DXV 2018 Design Panel Unveils “Art Infusion”

Published: October 15, 2018

Each year the DXV Design Panel brings together award-winning interior designers to create spaces inspired by the DXV collections. The Design Panel aims to encourage a dynamic, two-way conversation with professionals and consumers about the larger universe of opulent design.

View a photo gallery of the vignettes HERE.

Led by DXV design curator, Veronika Miller, CEO of Modenus, the DXV 2018 Design Panel presents “Art Infusion,” an exploration of the constantly changing world of art and design. The panel was charged with integrating fine art into an everyday space by reinterpreting four essential artistic movements: classic Impressionism, geometric abstraction, the mid-century sculpture garden and contemporary photography.

The 2018 DXV Design Panel members John Kelsey and Sally Wilson, Jonathan Legate, Laura Muller and Alan Tanksley created the following bath vignettes as a result.

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Sally Wilson and John Kelsey
“Classic Impressionism,” (1890-1920)

This husband-and-wife team are co-owners of their Boston-based firm, Wilson Kelsey Design.

Throughout Wilson and Kelsey’s vignette, graceful shapes inspired by water, lilies and other elements of the natural world reflect the pastoral settings often depicted in Impressionist paintings. Echoing the oval shape of the room, the Lowell freestanding soaking tub and contemporary floor-mount tub filler highlight softly arched design lines.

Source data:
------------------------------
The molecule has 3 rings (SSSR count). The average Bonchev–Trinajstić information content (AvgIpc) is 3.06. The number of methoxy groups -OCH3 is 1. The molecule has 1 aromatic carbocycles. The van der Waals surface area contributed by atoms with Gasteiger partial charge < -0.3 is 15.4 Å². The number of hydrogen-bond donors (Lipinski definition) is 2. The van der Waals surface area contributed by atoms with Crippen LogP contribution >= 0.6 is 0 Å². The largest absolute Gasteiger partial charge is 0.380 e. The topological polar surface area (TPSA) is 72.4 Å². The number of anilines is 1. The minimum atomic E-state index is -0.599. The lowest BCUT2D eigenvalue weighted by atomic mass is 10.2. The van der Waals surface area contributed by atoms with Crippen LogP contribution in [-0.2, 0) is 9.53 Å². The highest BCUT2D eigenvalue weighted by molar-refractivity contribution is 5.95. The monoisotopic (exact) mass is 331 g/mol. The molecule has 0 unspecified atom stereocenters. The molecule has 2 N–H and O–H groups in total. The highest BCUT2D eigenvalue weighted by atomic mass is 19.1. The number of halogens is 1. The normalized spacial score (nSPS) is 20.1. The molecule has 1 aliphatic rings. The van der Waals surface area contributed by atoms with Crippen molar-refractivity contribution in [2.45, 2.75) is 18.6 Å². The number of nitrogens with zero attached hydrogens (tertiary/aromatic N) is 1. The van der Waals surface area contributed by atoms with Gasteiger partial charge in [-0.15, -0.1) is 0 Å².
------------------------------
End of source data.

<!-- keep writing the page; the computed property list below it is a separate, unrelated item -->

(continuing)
Alan Tanksley
“Geometric Abstraction,” (1920-1950)

Based in New York City, Alan Tanksley is among America’s leading practitioners of residential design, detailed interior space planning and custom furniture and fixture design.

In this bathroom, Tanksley lays a foundation of geometric floor tiles for a striking architectural statement, replacing the primary colors often used by abstract artists with neutral tones to create a restful environment. Randall showerheads and trim and the Fitzgerald toilet and bidet play against the powerful geometries of the floor tiles in a reflection of the design sensibilities of the time.

Jonathan Legate
“Mid-Century Sculpture Garden,” (1950-1990)

Driven not only by clients’ tastes and requirements but by their personalities, Nova Scotia, Can.-based Jonathan Legate creates homes that express the essential natures of their owners.

For his DXV space, Legate invokes a fresh, airy and open feeling within an enclosed space. Blurring the line between indoors and outdoors, a living wall of ivy and water pools embellishes his bathing pavilion. Paintings and sculptures in bright, primary hues celebrate the quiet shapes of the sleek bath fixtures, such as the AT200 LS SpaLet integrated bidet toilet and Cossu wall-mounted lavatory, which are displayed like pieces of art.

Laura Muller
“Contemporary Photography,” (1990-Today)

Based in Los Angeles, Laura Muller’s company, Four Point Design Build, weaves together contemporary and traditional styles, resulting in clean, modern spaces.

Taking inspiration from the light and shadow technique in photography, Muller created a warm, contemporary bathing space. Intimate and sensual, the room was designed to respond artfully as natural light moves from morning to afternoon to twilight to moonlight.

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